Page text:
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The Art and Science of Change


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The Art and Science of Change

By Todd Adkins

Leading change in any organization is both an art and a science and requires us to be agile leaders. There comes a time when you must quickly assess a situation, understand the current conditions, and commit to change. But has Mike Tyson once said, “Everyone has a great plan until they get punched in the face.”

As church leaders, we tend to overemphasize the science part and rely on superior planning, but that is only half of the equation. The failure to recognize the art of feeling usually gets leaders in the end. You must understand what is going on with the people and the environment as you process change implementation. You may need to adjust your plan to align with your unwavering purpose as a church: the gospel. Of course planning is critical, but if you can’t lead people, then you can’t lead well in an ever-changing world.

I used to say that if you can’t lead people, then you can’t lead change. But I’m beginning to believe that if you can’t lead change, then you can’t lead people either. Being a leader in any church or organization will mean leading change. And if you get it right, you feel like you’re swinging on birches.

Leading Rapid Change

In the past, a leader may have led one or two major changes throughout his or her career. Now, major changes happen every 5–10 years, if not more often. This is the lot we have been given as leaders. Two things are happening: change in the world is increasing while there is ever-increasing access to information, data, and expert opinions. Many leaders feel like they need a degree in chaos theory to move forward. Never have we had a greater need to implement change, and never have we had so many tools at our disposal to do so. But I am afraid this access has led to greater confusion, fear, undermining, and doubt in the way we lead.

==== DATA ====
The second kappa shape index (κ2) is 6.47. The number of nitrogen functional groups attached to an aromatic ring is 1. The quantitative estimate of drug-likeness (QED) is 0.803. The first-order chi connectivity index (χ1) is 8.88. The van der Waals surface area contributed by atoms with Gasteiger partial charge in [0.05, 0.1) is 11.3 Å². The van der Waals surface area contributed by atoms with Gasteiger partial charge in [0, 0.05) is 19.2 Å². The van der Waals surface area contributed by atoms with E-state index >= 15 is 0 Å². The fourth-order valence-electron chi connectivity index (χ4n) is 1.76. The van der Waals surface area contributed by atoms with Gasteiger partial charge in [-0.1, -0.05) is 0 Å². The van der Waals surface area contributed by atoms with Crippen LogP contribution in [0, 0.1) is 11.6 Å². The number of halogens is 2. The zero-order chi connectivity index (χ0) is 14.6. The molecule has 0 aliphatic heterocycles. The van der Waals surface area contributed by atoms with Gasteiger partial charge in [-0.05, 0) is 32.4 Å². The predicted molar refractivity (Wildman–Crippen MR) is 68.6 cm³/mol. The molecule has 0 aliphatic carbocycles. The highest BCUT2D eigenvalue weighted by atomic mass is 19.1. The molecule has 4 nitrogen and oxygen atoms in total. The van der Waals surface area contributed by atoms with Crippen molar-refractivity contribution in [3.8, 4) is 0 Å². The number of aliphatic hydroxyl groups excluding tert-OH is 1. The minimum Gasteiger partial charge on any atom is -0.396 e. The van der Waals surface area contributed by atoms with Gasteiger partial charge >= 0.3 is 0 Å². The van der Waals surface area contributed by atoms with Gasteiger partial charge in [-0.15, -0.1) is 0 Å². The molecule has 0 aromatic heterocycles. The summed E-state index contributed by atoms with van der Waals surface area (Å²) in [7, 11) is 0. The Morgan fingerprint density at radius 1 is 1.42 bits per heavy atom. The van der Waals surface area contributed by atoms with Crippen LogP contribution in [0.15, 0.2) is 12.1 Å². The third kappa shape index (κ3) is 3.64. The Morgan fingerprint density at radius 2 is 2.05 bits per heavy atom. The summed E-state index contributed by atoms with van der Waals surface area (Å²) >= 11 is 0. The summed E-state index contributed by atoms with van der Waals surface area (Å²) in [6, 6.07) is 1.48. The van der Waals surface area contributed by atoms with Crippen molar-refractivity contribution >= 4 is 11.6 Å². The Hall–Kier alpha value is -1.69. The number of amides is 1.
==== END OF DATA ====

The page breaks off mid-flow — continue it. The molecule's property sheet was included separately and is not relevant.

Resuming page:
With these ever-changing dynamics, I want to provide you with a step-by-step guide to leading effective change and becoming a more agile leader. In doing so, you are better prepared to adapt to whatever unforeseen circumstances you may encounter in your church or ministry. These frameworks are designed for you to use over and over again.

7 Steps to Agile Leadership

The most utilized change management process ever written was by John Kotter in Leading Change. We’ve used Kotter’s original eight steps and adapted them to help your church remain agile in the seasons to come.

STEP 1: What matters now? What is most essential to your church, and how do you carry it out?

STEP 2: Ready your team. You need people with authority, influence, and the right skill sets to remain agile as you adjust and adapt in ministry.

STEP 3: Cast vision and strategy. You must cast vision and strategy to show how this agility and adaptability will be the best course of action for your church.

STEP 4: Communicate, communicate, communicate. Communication should be clear, concise, and genuinely from the heart.

STEP 5: Reallocate resources. You must consider what to stop, shift, strategize, and scale in your ministry.

STEP 6: Create wins. A flywheel is difficult to start turning but, once moving, its momentum keeps it going forward, and it gets easier to move the faster it goes.

STEP 7: Remain agile. Change is transformation that helps you remain agile and best meet the needs of your church and ministry in an increasingly changing world.

Agile leadership is not a one-and-done thing. But in our ever-changing world, becoming more agile as a leader in your church will help you to best propel your church and ministry forward in gospel impact.

Adapted from Leading Rapid Change ebook. Download your free copy here.

Source: The Art and Science of Change